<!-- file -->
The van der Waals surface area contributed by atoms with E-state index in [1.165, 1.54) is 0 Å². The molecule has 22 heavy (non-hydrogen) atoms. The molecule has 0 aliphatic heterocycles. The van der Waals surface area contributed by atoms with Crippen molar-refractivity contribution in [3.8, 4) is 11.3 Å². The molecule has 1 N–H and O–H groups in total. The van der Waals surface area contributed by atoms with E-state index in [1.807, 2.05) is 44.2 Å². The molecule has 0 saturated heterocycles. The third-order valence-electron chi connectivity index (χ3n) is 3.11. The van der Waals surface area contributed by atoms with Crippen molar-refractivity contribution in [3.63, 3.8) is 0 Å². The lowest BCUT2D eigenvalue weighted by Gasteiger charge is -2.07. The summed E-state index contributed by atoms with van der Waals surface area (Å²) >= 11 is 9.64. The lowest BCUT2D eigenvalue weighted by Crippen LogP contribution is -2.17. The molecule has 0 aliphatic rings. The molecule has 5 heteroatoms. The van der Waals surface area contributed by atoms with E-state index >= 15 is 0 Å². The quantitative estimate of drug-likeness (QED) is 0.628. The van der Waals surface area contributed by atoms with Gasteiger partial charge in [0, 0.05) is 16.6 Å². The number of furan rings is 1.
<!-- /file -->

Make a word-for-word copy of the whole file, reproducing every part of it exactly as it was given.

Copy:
The van der Waals surface area contributed by atoms with E-state index in [1.165, 1.54) is 0 Å². The molecule has 22 heavy (non-hydrogen) atoms. The molecule has 0 aliphatic heterocycles. The van der Waals surface area contributed by atoms with Crippen molar-refractivity contribution in [3.8, 4) is 11.3 Å². The molecule has 1 N–H and O–H groups in total. The van der Waals surface area contributed by atoms with E-state index in [1.807, 2.05) is 44.2 Å². The molecule has 0 saturated heterocycles. The third-order valence-electron chi connectivity index (χ3n) is 3.11. The van der Waals surface area contributed by atoms with Crippen molar-refractivity contribution in [3.63, 3.8) is 0 Å². The lowest BCUT2D eigenvalue weighted by Gasteiger charge is -2.07. The summed E-state index contributed by atoms with van der Waals surface area (Å²) >= 11 is 9.64. The lowest BCUT2D eigenvalue weighted by Crippen LogP contribution is -2.17. The molecule has 0 aliphatic rings. The molecule has 5 heteroatoms. The van der Waals surface area contributed by atoms with E-state index >= 15 is 0 Å². The quantitative estimate of drug-likeness (QED) is 0.628. The van der Waals surface area contributed by atoms with Gasteiger partial charge in [0, 0.05) is 16.6 Å². The number of furan rings is 1.